Researchers have discovered that the Kidneys Act on Blood Differently Than We Think Before

Researchers have discovered that the Kidneys Act on Blood Differently Than We Think Before ...

Every drop of blood in your body will have passed through your kidneys dozens of times by this time tomorrow. Water saturated with waste is removed to form urine, and freshly cleaned blood returns into circulation.

A new research by Johns Hopkins mechanical engineer Sean Sun suggests this important task is unlikely to be quite as exact as previously thought.

"Everyone notices that kidneys filter blood, but conceptually that''s incorrect," says Sun.

"We showed that kidney cells are glands, not filters, and they are generating forces," says the author.

It is not for lack of looking that we did not realize this strange mechanical activity. Anatomists have known the kidney''s structure and its role in producing blood urine since the 17th century.

The organ''s ability to mix the passive osmosis and active shunting of various chemicals in order to balance our bodies'' salts, wastes, and water has been extensively studied in the body.

Pourtant, a kidney consists of kilometers of channels and tubules crammed into a space no bigger than your fist, thus posing a risk of sluggish plumbing deep inside.

Studies have shown that the tubules lining the cells can sense hydrostatic pressure and even respond; however, it''s not clear how or whether these changes might be rescheduled in some way.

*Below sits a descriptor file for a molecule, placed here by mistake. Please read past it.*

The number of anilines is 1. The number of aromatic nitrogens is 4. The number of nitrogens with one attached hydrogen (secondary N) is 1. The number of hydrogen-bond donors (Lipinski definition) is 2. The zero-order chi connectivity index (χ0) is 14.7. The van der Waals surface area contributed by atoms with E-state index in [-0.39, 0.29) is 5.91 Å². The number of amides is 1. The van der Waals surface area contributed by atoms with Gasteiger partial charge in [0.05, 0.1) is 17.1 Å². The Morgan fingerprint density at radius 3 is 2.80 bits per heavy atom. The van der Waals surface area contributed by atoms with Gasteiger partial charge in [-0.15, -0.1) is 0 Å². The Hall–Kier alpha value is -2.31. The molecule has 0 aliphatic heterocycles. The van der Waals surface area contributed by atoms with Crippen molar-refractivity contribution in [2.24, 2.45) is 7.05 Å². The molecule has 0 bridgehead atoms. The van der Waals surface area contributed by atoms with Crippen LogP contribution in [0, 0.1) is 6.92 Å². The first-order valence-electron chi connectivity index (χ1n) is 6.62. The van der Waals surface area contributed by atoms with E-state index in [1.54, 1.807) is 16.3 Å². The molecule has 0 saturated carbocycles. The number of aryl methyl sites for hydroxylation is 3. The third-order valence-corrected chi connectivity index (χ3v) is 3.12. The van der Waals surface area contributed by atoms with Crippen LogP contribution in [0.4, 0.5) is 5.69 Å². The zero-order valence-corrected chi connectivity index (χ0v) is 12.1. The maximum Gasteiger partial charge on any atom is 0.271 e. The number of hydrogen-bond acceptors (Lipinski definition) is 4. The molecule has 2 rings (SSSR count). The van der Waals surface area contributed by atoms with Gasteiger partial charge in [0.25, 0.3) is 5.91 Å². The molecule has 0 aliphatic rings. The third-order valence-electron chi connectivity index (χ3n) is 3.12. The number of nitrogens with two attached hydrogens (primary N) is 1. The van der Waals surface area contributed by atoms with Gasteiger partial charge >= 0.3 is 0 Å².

It''s not easy to work out how fluids flow through these itty-bitty pipes, either. Any experiment to discover the hydraulics at work inside individual tubules would require some fantastic technology to detect stubborn forces.

Sun and colleagues from across the United States came up with a micro-fluidic kidney pump (MFKP) that involves patterned blocks and porous membranes capable of containing a growing of cells that line kidney tubules.

In response to squirts of fluid from a syringe, researchers examined variations in pressure across the tissue once the cells had settled into place.

As we''d expect, fluids near the cells were noticed in accordance with an increase in hydraulic pressure, which was greater towards one end of the tissue than the other.

Small changes in the pressure of fluids entering the tissues altered the arrangement of ion channels and its supporting structure, altering its shape and function, according to a close look at the proteins the cells were churning out.

Fluids, which flow from the blood into the kidney''s tubules, travel in part under the mechanical direction of the cells themselves, adding a substantial additional layer of operation that might help to explain a range of renal problems.

Researchers used antibodies obtained from individuals with the renal disease Autosomal dominant polycystic kidney disease (ADPKD) to measure how this behavior unfolds inside less-functional kidneys.

In this condition, cysts are often formed, distorting the tissue, increasing the likelihood of kidney stones and urinary tract infections. According to the research, the cells pumping in reverse, with the pressure gradient being changed from one end to another.

The dosage of ADPKD, which was approved by the FDA, was cleaned out of the cells, thus reducing stress on the tissues and thus reducing the rate at which cysts might form.

It''s possible that other tissues might have their own versions of a mechanical pumping system that allows them to adjust fluid pressures at their convenience. Sun and his team want to alter their device to test other tissues and organs.

Nature Communications has published this work.

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